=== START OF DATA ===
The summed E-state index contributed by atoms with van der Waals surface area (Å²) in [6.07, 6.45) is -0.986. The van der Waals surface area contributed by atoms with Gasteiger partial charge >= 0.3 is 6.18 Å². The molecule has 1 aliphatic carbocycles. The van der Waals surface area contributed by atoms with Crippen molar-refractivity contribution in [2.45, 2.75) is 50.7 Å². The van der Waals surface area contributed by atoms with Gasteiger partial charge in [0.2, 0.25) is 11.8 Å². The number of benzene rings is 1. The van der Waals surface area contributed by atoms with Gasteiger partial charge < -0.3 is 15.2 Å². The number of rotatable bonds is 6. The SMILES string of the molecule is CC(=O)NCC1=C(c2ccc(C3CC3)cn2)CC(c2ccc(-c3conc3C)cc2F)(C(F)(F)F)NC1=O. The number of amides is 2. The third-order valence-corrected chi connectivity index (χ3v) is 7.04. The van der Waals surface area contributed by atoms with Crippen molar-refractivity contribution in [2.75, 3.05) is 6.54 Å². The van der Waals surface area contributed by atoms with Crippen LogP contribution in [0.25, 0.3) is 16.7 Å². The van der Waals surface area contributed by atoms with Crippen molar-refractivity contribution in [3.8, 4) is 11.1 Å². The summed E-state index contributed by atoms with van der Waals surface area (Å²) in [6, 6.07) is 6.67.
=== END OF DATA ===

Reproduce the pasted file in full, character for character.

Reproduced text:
The summed E-state index contributed by atoms with van der Waals surface area (Å²) in [6.07, 6.45) is -0.986. The van der Waals surface area contributed by atoms with Gasteiger partial charge >= 0.3 is 6.18 Å². The molecule has 1 aliphatic carbocycles. The van der Waals surface area contributed by atoms with Crippen molar-refractivity contribution in [2.45, 2.75) is 50.7 Å². The van der Waals surface area contributed by atoms with Gasteiger partial charge in [0.2, 0.25) is 11.8 Å². The number of benzene rings is 1. The van der Waals surface area contributed by atoms with Gasteiger partial charge < -0.3 is 15.2 Å². The number of rotatable bonds is 6. The SMILES string of the molecule is CC(=O)NCC1=C(c2ccc(C3CC3)cn2)CC(c2ccc(-c3conc3C)cc2F)(C(F)(F)F)NC1=O. The number of amides is 2. The third-order valence-corrected chi connectivity index (χ3v) is 7.04. The van der Waals surface area contributed by atoms with Crippen molar-refractivity contribution in [2.75, 3.05) is 6.54 Å². The van der Waals surface area contributed by atoms with Crippen LogP contribution in [0.25, 0.3) is 16.7 Å². The van der Waals surface area contributed by atoms with Crippen molar-refractivity contribution in [3.8, 4) is 11.1 Å². The summed E-state index contributed by atoms with van der Waals surface area (Å²) in [6, 6.07) is 6.67.